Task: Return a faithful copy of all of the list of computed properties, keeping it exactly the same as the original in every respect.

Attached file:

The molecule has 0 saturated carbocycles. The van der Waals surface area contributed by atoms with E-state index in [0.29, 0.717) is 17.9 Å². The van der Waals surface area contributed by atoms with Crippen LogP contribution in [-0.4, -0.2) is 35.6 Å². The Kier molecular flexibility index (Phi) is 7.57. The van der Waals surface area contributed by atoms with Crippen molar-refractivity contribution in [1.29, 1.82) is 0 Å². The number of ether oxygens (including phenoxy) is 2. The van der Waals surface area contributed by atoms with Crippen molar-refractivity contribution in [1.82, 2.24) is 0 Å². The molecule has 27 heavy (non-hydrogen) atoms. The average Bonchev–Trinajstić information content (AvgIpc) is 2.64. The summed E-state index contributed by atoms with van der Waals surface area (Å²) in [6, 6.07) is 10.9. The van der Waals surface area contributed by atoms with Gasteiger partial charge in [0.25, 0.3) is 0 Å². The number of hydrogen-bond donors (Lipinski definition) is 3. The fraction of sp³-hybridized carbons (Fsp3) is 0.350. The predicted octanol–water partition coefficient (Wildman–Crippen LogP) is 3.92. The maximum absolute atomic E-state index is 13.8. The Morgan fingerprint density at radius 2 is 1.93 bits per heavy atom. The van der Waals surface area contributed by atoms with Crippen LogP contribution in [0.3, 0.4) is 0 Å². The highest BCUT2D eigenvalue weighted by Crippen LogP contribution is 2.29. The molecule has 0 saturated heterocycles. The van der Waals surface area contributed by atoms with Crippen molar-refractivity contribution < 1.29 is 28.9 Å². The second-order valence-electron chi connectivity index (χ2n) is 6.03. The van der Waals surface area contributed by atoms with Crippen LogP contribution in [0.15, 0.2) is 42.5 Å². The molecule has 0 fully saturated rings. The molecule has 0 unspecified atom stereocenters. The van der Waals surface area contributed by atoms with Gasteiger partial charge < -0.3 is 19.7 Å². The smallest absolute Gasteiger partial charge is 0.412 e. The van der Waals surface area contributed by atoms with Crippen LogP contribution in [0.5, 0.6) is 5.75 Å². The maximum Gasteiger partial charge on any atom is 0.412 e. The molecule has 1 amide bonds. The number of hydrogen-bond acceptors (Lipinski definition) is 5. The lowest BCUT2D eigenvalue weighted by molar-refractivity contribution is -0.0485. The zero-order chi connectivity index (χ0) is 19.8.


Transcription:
The molecule has 0 saturated carbocycles. The van der Waals surface area contributed by atoms with E-state index in [0.29, 0.717) is 17.9 Å². The van der Waals surface area contributed by atoms with Crippen LogP contribution in [-0.4, -0.2) is 35.6 Å². The Kier molecular flexibility index (Phi) is 7.57. The van der Waals surface area contributed by atoms with Crippen molar-refractivity contribution in [1.29, 1.82) is 0 Å². The number of ether oxygens (including phenoxy) is 2. The van der Waals surface area contributed by atoms with Crippen molar-refractivity contribution in [1.82, 2.24) is 0 Å². The molecule has 27 heavy (non-hydrogen) atoms. The average Bonchev–Trinajstić information content (AvgIpc) is 2.64. The summed E-state index contributed by atoms with van der Waals surface area (Å²) in [6, 6.07) is 10.9. The van der Waals surface area contributed by atoms with Gasteiger partial charge in [0.25, 0.3) is 0 Å². The number of hydrogen-bond donors (Lipinski definition) is 3. The fraction of sp³-hybridized carbons (Fsp3) is 0.350. The predicted octanol–water partition coefficient (Wildman–Crippen LogP) is 3.92. The maximum absolute atomic E-state index is 13.8. The Morgan fingerprint density at radius 2 is 1.93 bits per heavy atom. The van der Waals surface area contributed by atoms with Crippen LogP contribution in [0.3, 0.4) is 0 Å². The highest BCUT2D eigenvalue weighted by Crippen LogP contribution is 2.29. The molecule has 0 saturated heterocycles. The van der Waals surface area contributed by atoms with Crippen molar-refractivity contribution < 1.29 is 28.9 Å². The second-order valence-electron chi connectivity index (χ2n) is 6.03. The van der Waals surface area contributed by atoms with Crippen LogP contribution in [0.15, 0.2) is 42.5 Å². The molecule has 0 fully saturated rings. The molecule has 0 unspecified atom stereocenters. The van der Waals surface area contributed by atoms with Gasteiger partial charge < -0.3 is 19.7 Å². The smallest absolute Gasteiger partial charge is 0.412 e. The van der Waals surface area contributed by atoms with Crippen LogP contribution in [0.5, 0.6) is 5.75 Å². The maximum Gasteiger partial charge on any atom is 0.412 e. The molecule has 1 amide bonds. The number of hydrogen-bond acceptors (Lipinski definition) is 5. The lowest BCUT2D eigenvalue weighted by molar-refractivity contribution is -0.0485. The zero-order chi connectivity index (χ0) is 19.8.